Recently patched vulnerabilities provided hackers complete access to iPhones

iPhone on table

A new report from a mobile security firm has highlighted a series of vulnerabilities in previous versions of iOS that, when used in the right context, could give an attacker complete control of a user’s device. The findings were published by Zimperium, and relate to two components in particular: the IOSurface and AppleAVE kernel extensions.

These components are responsible for driving a device’s display and allowing hardware acceleration for videos, respectively — though Zimperium has outlined eight ways in which they can be used to compromise an iPhone or iPad. The vulnerabilities concern the elevation of privileges, so unscrupulous parties can be granted free rein over the system. Once they’re in, a hacker can access a variety of personally identifiable information, like the device’s GPS location data, contacts, microphone, and even photos.

The IOSurface extension in particular has been previously linked to jailbreak methods, and with the release of iOS 10.3.2, Apple has patched the issues. However, users of older devices are still left unprotected. According to Zimperium’s Adam Donenfeld, who discovered the vulnerabilities, the exploits are so discreet that they can be performed without the user’s knowledge.

“Before the patch, the only way for a user to guard itself was to install a third-party mobile protection solution,” Donenfeld told Digital Trends. “Unless patched, without a third-party mobile protection solution there’s no way for a user to know whether he’s being attacked.”

Thankfully, Donenfeld noted that Apple has acted swiftly in issuing fixes. Zimperium notified the company of its findings toward the end of March, and Apple pushed out iOS 10.3.2 to devices in mid-May. The oldest iPhone currently supported with updates is the iPhone 5, meaning the wide majority of current iOS users have been covered. Zimperium will publish an expanded proof-of-concept explaining the vulnerabilities in greater detail soon, but the report is currently being delayed at Apple’s request.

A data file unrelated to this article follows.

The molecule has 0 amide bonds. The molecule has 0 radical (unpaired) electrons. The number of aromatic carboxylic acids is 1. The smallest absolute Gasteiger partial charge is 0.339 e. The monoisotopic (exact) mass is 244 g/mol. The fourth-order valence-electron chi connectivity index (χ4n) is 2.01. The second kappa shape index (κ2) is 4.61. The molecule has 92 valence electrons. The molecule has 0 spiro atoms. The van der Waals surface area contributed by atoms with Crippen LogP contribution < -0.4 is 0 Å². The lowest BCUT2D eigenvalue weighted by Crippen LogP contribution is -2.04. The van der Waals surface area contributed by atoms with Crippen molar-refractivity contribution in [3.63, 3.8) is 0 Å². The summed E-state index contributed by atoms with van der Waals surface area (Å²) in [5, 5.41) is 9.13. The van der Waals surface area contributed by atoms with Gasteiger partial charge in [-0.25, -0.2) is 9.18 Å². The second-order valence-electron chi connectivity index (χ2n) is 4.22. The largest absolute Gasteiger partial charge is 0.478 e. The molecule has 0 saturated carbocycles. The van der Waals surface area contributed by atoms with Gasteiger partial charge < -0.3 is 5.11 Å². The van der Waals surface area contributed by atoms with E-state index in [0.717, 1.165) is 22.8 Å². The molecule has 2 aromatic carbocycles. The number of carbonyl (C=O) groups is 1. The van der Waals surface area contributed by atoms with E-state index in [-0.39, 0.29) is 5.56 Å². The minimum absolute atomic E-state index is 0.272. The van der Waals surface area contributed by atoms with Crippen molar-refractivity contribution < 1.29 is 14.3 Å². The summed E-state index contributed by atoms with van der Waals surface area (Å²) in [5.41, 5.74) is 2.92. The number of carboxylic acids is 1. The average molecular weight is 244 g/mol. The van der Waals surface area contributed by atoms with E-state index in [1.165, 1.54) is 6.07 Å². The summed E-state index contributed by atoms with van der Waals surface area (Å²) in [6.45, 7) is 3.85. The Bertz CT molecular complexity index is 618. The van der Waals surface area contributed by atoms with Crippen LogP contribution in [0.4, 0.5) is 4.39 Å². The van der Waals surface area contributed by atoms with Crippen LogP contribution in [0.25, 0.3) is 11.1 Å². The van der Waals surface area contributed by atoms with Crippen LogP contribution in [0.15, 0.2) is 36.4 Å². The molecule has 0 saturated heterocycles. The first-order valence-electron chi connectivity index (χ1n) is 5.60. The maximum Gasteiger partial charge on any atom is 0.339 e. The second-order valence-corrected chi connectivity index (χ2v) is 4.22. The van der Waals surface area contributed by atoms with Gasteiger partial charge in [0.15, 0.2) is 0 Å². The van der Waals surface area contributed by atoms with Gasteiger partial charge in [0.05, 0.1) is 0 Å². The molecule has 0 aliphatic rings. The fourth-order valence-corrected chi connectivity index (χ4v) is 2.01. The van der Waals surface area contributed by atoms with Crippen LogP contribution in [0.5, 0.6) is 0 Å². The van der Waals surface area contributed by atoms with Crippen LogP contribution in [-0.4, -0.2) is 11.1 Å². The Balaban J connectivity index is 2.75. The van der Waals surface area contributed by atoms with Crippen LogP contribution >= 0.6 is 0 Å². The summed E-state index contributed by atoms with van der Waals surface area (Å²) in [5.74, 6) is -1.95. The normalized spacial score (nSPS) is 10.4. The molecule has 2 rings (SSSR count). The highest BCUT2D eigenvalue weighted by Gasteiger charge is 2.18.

Mobile devices carry unique risks. That’s the reason why firms like Zimperium exist — to address the concerns of smartphone and tablet users, who face a very different threat from their desktop counterparts. One of the dangers Donenfeld identifies is the behavior of many mobile devices in automatically connecting to available public Wi-Fi networks.

“Network-based threats are significant and far too easy to execute,” Donenfeld said. “Plus, malware in many forms has grown at an alarming rate in recent years. We’ve seen an increasing number of mobile vulnerabilities — such as Stagefright — being discovered.”

Despite manufacturers’ and researchers’ best efforts, Donenfeld doesn’t expect the rising tide of crime to turn anytime soon.

“Mobility provides a huge number of assets with much less risk of discovery and prosecution than traditional crimes, so it is only logical that mobile threats will continue to grow.”